1. GES, gastric electrical stimulation.

Baseline−0.030.24−0.13−1.44−0.07−0.69−0.12−1.25
During GES0.060.570.0030.040.0040.060.020.22
P-value0.200.200.080.070.130.080.130.10
image

Figure 4.  Results of positron emission tomography (PET) images of brain before (left panel) and during gastric electrical stimulation (GES) (right panel). Arrows indicate the increased counts and the change in color scale in the thalamus after GES while another arrow identifies the caudate nucleus as a reference point.

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Discussion

  1. Top of page
  2. Abstract
  3. Introduction
  4. Methods
  5. Results
  6. Discussion
  7. Acknowledgments
  8. Conflict Of Interest
  9. Grants
  10. References

This study identifies enhanced vagal activity, a significant increase in the discomfort threshold for both pressure and volume changes in the stomach, and increased thalamic activity during chronic high-frequency GES therapy. These observations augment previous reports on the purported mechanisms of high-frequency GES therapy.10,20,21,27–29

The autonomic nervous system (ANS) is involved in the modulation of normal gastrointestinal function. It consists of extrinsic control exerted by the parasympathetic and sympathetic nervous system.16 A number of methods have been developed to assess specific aspects of autonomic nervous function. In recent years the development of techniques based on the autonomic modulation of heart rate function have largely replaced other methods because of their simplicity and validity as markers of vagal as well as sympathetic function.17,18 The power spectral analysis of the heart rate variability (HRV) derived from the electrocardiogram now provides a simple and accurate measure of the respective outflow of the vagal and sympathetic branches of the ANS.19 Preliminary studies in animals using spectral analysis of HRV have shown that short-pulse GES significantly increased vagal activity at a frequency four times the intrinsic slow-wave frequency20,21 and is mediated via the vagal efferent pathway.21 These short-pulse and high-frequency stimulation parameters have been used in previous clinical trials6–10 and in clinical practice. In this current study, we used power spectral analysis of heart rate variability derived from raw ECG recordings to assess the effect of GES on autonomic function and found that the sympathovagal balance (power in the low frequency band/power in high frequency band) was significantly decreased during GES therapy, attributing to an increase in vagal activity. To our knowledge, this is the first study to demonstrate that these stimulation parameters would evoke a similar change in vagal activity in humans as previously observed in the dog.20,21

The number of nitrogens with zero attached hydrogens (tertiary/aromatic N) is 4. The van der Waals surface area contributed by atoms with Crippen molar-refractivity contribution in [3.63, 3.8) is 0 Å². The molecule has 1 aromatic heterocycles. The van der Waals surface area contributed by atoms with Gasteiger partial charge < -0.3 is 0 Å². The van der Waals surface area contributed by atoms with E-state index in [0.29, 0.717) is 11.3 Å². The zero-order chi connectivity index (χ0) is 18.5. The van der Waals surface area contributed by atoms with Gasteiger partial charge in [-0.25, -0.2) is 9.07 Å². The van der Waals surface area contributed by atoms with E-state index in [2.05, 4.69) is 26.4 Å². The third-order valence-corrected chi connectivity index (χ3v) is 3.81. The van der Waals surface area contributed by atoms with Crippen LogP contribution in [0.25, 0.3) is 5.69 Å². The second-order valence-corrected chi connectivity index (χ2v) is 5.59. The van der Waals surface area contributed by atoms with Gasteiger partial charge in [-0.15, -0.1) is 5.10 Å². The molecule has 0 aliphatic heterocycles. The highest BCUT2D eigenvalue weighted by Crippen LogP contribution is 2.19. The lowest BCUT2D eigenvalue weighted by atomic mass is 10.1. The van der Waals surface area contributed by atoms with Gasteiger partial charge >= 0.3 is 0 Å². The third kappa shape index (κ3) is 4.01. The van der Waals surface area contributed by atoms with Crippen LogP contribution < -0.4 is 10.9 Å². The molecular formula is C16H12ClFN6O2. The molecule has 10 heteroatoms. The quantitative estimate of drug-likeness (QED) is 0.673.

Previous studies have shown that many patients with gastroparesis have impaired gastric accommodation to a meal or balloon distention22,23 and heightened visceral perception.24,25 Samsom et al.23 reported a decreased postprandial increase in the volume of the gastric fundus which was inversely correlated with bloating, suggesting that impaired relaxation of the proximal stomach may play a role in the genesis of the sensation. In diabetic patients with moderately severe gastroparesis, Kumar et al.26 reported hypersensitivity to gastric distention in 42% of subjects. In the present study, we used a gastric barostat to measure the gastric distention and tone and demonstrated that after GES therapy there was a significant increase in the discomfort threshold for both pressure and volume, as well as a substantial increase in the amplitude of gastric accommodation to a meal, suggesting that modulation of enhanced gastric accommodation to a meal and decreased sensitivity to gastric distention by GES may be one of the mechanisms by which this intervention improves gastroparetic symptoms. Our results are supported by the data both from a canine model27 and gastroparetic patients.28